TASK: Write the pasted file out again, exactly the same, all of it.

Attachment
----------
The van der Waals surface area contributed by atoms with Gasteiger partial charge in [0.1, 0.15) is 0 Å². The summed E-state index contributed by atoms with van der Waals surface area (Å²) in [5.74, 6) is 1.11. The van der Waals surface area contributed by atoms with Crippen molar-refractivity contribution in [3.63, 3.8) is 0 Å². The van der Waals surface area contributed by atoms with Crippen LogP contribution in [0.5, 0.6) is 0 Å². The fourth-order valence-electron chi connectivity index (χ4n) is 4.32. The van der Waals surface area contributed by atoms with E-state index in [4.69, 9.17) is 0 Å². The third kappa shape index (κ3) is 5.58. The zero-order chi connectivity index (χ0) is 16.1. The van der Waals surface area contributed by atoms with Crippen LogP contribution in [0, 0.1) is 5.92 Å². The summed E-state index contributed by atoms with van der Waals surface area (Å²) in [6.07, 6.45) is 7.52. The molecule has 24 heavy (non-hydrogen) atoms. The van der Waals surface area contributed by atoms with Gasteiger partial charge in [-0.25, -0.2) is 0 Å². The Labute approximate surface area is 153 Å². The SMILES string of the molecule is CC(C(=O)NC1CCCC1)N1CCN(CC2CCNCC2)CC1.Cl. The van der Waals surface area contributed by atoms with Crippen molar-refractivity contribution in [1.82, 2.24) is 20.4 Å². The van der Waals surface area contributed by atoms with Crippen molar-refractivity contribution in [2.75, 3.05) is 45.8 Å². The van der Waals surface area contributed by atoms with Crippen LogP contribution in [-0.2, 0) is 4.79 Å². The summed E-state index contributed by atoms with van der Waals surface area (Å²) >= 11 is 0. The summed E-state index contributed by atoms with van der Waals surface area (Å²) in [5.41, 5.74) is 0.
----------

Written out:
The van der Waals surface area contributed by atoms with Gasteiger partial charge in [0.1, 0.15) is 0 Å². The summed E-state index contributed by atoms with van der Waals surface area (Å²) in [5.74, 6) is 1.11. The van der Waals surface area contributed by atoms with Crippen molar-refractivity contribution in [3.63, 3.8) is 0 Å². The van der Waals surface area contributed by atoms with Crippen LogP contribution in [0.5, 0.6) is 0 Å². The fourth-order valence-electron chi connectivity index (χ4n) is 4.32. The van der Waals surface area contributed by atoms with E-state index in [4.69, 9.17) is 0 Å². The third kappa shape index (κ3) is 5.58. The zero-order chi connectivity index (χ0) is 16.1. The van der Waals surface area contributed by atoms with Crippen LogP contribution in [0, 0.1) is 5.92 Å². The summed E-state index contributed by atoms with van der Waals surface area (Å²) in [6.07, 6.45) is 7.52. The molecule has 24 heavy (non-hydrogen) atoms. The van der Waals surface area contributed by atoms with Gasteiger partial charge in [-0.25, -0.2) is 0 Å². The Labute approximate surface area is 153 Å². The SMILES string of the molecule is CC(C(=O)NC1CCCC1)N1CCN(CC2CCNCC2)CC1.Cl. The van der Waals surface area contributed by atoms with Crippen molar-refractivity contribution in [1.82, 2.24) is 20.4 Å². The van der Waals surface area contributed by atoms with Crippen molar-refractivity contribution in [2.75, 3.05) is 45.8 Å². The van der Waals surface area contributed by atoms with Crippen LogP contribution in [-0.2, 0) is 4.79 Å². The summed E-state index contributed by atoms with van der Waals surface area (Å²) >= 11 is 0. The summed E-state index contributed by atoms with van der Waals surface area (Å²) in [5.41, 5.74) is 0.